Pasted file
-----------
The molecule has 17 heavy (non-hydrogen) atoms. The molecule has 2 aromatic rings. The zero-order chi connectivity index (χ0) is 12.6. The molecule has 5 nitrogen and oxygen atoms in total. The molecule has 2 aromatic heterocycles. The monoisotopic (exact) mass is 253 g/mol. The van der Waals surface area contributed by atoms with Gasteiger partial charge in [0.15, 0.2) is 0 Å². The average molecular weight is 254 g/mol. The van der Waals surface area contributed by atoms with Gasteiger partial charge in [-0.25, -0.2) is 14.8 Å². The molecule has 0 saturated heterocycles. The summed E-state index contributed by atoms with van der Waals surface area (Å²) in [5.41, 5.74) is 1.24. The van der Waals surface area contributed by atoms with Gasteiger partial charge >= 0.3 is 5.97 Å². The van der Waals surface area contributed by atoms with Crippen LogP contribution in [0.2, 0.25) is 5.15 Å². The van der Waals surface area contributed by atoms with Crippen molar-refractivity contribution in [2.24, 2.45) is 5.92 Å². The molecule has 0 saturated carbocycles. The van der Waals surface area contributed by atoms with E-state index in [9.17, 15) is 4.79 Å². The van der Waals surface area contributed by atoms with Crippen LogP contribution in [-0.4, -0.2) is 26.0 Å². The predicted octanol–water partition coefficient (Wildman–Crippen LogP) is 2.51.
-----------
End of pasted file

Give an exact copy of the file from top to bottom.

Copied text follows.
The molecule has 17 heavy (non-hydrogen) atoms. The molecule has 2 aromatic rings. The zero-order chi connectivity index (χ0) is 12.6. The molecule has 5 nitrogen and oxygen atoms in total. The molecule has 2 aromatic heterocycles. The monoisotopic (exact) mass is 253 g/mol. The van der Waals surface area contributed by atoms with Gasteiger partial charge in [0.15, 0.2) is 0 Å². The average molecular weight is 254 g/mol. The van der Waals surface area contributed by atoms with Gasteiger partial charge in [-0.25, -0.2) is 14.8 Å². The molecule has 0 saturated heterocycles. The summed E-state index contributed by atoms with van der Waals surface area (Å²) in [5.41, 5.74) is 1.24. The van der Waals surface area contributed by atoms with Gasteiger partial charge >= 0.3 is 5.97 Å². The van der Waals surface area contributed by atoms with Crippen LogP contribution in [0.2, 0.25) is 5.15 Å². The van der Waals surface area contributed by atoms with Crippen molar-refractivity contribution in [2.24, 2.45) is 5.92 Å². The molecule has 0 saturated carbocycles. The van der Waals surface area contributed by atoms with E-state index in [9.17, 15) is 4.79 Å². The van der Waals surface area contributed by atoms with Crippen LogP contribution in [-0.4, -0.2) is 26.0 Å². The predicted octanol–water partition coefficient (Wildman–Crippen LogP) is 2.51.